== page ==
Say hi to Emma Libner. Cultural changemaker and debater within menstrual health, founder of the podcast KHUnderlivet, journalist and M.A in Cultural Studies.
You are a well known debater and cultural changemaker when it comes to menstrual health - why is this subject important?
Menstrual health is omnipresent in every layer of society. Every day, millions of people bleed in schools, workplaces etc. Because of this, periods intersect with so many spheres of society and raise important questions about human rights, gender equality, education, healthcare, the economy and the environment. In other words: periods are political!
What are you working on right now?
I’m currently focusing my energy on small projects after having juggled full time studies and a freelance career for the past two and a half years. Doing so has allowed me to revisit podcasting and writing for fun. My plan right now is to not have a plan - for the first time in my adult life.
What three words would you use to describe your relationship with your body?
Tender, playful, unapologetic.
When do you feel most at ease in your body?
When I’m being held by myself or my partner.
Is there anything about the body in general that you would like to be more accepted in society?
We live in a society where there is not much room for fallibility. As a result, there is not much room for being a human being with flaws. To quote Donna Haraway I therefore think we need to fundamentally change the way we think about the body in the first place, if we are to build meanings and bodies that have greater chances for a livable, recognizable life.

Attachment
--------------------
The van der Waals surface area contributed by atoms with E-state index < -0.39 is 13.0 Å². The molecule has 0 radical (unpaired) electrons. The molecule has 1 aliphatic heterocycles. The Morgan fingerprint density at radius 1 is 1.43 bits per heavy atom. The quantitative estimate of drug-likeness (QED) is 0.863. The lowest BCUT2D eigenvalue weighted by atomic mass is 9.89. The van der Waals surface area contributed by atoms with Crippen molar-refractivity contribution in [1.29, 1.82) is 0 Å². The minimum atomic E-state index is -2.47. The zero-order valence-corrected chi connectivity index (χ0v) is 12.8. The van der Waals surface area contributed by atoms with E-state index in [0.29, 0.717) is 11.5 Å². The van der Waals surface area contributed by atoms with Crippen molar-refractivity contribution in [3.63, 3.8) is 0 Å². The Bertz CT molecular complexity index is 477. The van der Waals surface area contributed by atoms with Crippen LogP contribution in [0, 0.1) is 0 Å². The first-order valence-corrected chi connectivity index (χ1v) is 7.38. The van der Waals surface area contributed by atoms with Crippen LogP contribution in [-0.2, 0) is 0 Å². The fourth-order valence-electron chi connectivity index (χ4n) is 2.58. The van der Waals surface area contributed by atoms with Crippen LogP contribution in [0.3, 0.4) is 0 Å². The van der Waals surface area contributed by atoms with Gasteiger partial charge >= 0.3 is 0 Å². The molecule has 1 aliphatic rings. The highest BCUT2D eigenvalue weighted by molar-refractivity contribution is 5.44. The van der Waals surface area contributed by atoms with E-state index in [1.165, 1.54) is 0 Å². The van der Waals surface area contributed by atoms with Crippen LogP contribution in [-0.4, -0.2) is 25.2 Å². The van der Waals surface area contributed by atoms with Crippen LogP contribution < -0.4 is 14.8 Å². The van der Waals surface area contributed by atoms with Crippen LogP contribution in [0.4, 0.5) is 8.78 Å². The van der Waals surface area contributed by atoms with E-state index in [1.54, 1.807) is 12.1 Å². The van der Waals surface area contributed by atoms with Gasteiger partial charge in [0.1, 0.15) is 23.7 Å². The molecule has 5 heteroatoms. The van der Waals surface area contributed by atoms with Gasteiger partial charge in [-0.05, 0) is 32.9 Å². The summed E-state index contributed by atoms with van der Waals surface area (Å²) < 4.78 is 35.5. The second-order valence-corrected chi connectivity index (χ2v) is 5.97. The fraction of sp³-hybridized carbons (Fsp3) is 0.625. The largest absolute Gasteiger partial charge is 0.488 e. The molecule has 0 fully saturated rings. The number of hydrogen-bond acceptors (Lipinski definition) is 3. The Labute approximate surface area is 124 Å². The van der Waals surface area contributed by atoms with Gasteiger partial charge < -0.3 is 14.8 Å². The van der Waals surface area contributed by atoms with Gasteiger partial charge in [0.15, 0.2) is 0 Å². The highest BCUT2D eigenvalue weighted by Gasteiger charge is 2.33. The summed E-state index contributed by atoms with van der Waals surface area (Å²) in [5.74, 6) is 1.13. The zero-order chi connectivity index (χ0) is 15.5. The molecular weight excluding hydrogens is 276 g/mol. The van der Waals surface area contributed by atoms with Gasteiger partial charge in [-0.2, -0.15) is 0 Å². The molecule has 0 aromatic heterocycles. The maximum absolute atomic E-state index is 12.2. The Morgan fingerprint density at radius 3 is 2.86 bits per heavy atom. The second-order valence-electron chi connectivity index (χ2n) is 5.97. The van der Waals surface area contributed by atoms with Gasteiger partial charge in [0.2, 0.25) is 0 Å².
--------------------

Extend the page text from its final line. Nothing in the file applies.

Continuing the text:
If you were to write an ode to your 15 year old body - how would it sound?
Something along the lines of “quit blaming yourself for not being able to accept your body as it is”.
What's the best advice you ever got from your mom?
Stop caring so much about what other people think of you.
What are you most proud of about your body?
I've had health anxiety for periods of my life and have a tendency to think that my body is weaker than it is. Speaking from this point, I’m just amazed (and thankful) that I’m alive and well. Being able to breathe is kinda magic in itself!
Any selfcare advice you want to share?
Selfcare does not have to mean long bubble baths, pedicures and transcending meditations. Selfcare can be as simple as remembering to take your meds, drink enough water or allowing yourself to cry when you need to.
Who are your feminist muses?
Some of the people who inspire me the most I’m lucky to call my friends: Kira Skovbo, Mary Consolata Namagambe, Nanna Frank, Sille Berthelsen, Gry Senderovitz, Naima Yasin, Regina Fjendbo, Malene Nelting, Ivy-Oak and Soluuna Julius - to name a few.